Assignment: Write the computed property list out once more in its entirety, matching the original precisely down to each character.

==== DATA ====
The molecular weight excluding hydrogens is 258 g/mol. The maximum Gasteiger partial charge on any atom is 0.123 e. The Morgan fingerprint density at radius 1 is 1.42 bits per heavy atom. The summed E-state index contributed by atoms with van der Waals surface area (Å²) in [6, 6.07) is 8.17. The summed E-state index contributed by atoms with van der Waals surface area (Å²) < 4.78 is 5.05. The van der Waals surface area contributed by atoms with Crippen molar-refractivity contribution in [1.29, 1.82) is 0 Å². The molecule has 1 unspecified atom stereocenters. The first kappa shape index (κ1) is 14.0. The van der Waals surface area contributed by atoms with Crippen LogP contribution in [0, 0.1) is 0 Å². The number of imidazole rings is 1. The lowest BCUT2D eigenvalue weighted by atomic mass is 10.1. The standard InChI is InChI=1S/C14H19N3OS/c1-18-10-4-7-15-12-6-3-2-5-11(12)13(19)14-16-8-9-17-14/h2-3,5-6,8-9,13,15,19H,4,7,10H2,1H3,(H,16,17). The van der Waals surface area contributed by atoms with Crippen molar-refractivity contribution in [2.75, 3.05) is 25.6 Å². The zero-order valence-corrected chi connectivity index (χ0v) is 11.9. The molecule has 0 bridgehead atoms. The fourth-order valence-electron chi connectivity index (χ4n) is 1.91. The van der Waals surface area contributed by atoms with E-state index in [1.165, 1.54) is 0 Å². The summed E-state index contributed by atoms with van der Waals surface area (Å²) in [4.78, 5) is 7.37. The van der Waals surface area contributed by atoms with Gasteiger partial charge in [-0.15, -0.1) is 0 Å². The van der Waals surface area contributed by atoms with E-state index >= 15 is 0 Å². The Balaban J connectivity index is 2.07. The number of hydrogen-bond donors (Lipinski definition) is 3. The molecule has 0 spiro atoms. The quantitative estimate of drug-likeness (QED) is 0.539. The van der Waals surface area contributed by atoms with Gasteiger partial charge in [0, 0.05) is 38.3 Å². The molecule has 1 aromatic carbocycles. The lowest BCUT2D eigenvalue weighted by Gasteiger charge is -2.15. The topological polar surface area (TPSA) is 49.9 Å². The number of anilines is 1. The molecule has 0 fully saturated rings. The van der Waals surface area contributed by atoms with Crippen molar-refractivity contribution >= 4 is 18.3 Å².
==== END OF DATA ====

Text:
The molecular weight excluding hydrogens is 258 g/mol. The maximum Gasteiger partial charge on any atom is 0.123 e. The Morgan fingerprint density at radius 1 is 1.42 bits per heavy atom. The summed E-state index contributed by atoms with van der Waals surface area (Å²) in [6, 6.07) is 8.17. The summed E-state index contributed by atoms with van der Waals surface area (Å²) < 4.78 is 5.05. The van der Waals surface area contributed by atoms with Crippen molar-refractivity contribution in [1.29, 1.82) is 0 Å². The molecule has 1 unspecified atom stereocenters. The first kappa shape index (κ1) is 14.0. The van der Waals surface area contributed by atoms with Crippen LogP contribution in [0, 0.1) is 0 Å². The number of imidazole rings is 1. The lowest BCUT2D eigenvalue weighted by atomic mass is 10.1. The standard InChI is InChI=1S/C14H19N3OS/c1-18-10-4-7-15-12-6-3-2-5-11(12)13(19)14-16-8-9-17-14/h2-3,5-6,8-9,13,15,19H,4,7,10H2,1H3,(H,16,17). The van der Waals surface area contributed by atoms with Crippen molar-refractivity contribution in [2.75, 3.05) is 25.6 Å². The zero-order valence-corrected chi connectivity index (χ0v) is 11.9. The molecule has 0 bridgehead atoms. The fourth-order valence-electron chi connectivity index (χ4n) is 1.91. The van der Waals surface area contributed by atoms with E-state index in [1.165, 1.54) is 0 Å². The summed E-state index contributed by atoms with van der Waals surface area (Å²) in [4.78, 5) is 7.37. The van der Waals surface area contributed by atoms with Gasteiger partial charge in [-0.15, -0.1) is 0 Å². The van der Waals surface area contributed by atoms with E-state index >= 15 is 0 Å². The Balaban J connectivity index is 2.07. The number of hydrogen-bond donors (Lipinski definition) is 3. The molecule has 0 spiro atoms. The quantitative estimate of drug-likeness (QED) is 0.539. The van der Waals surface area contributed by atoms with Gasteiger partial charge in [0, 0.05) is 38.3 Å². The molecule has 1 aromatic carbocycles. The lowest BCUT2D eigenvalue weighted by Gasteiger charge is -2.15. The topological polar surface area (TPSA) is 49.9 Å². The number of anilines is 1. The molecule has 0 fully saturated rings. The van der Waals surface area contributed by atoms with Crippen molar-refractivity contribution >= 4 is 18.3 Å².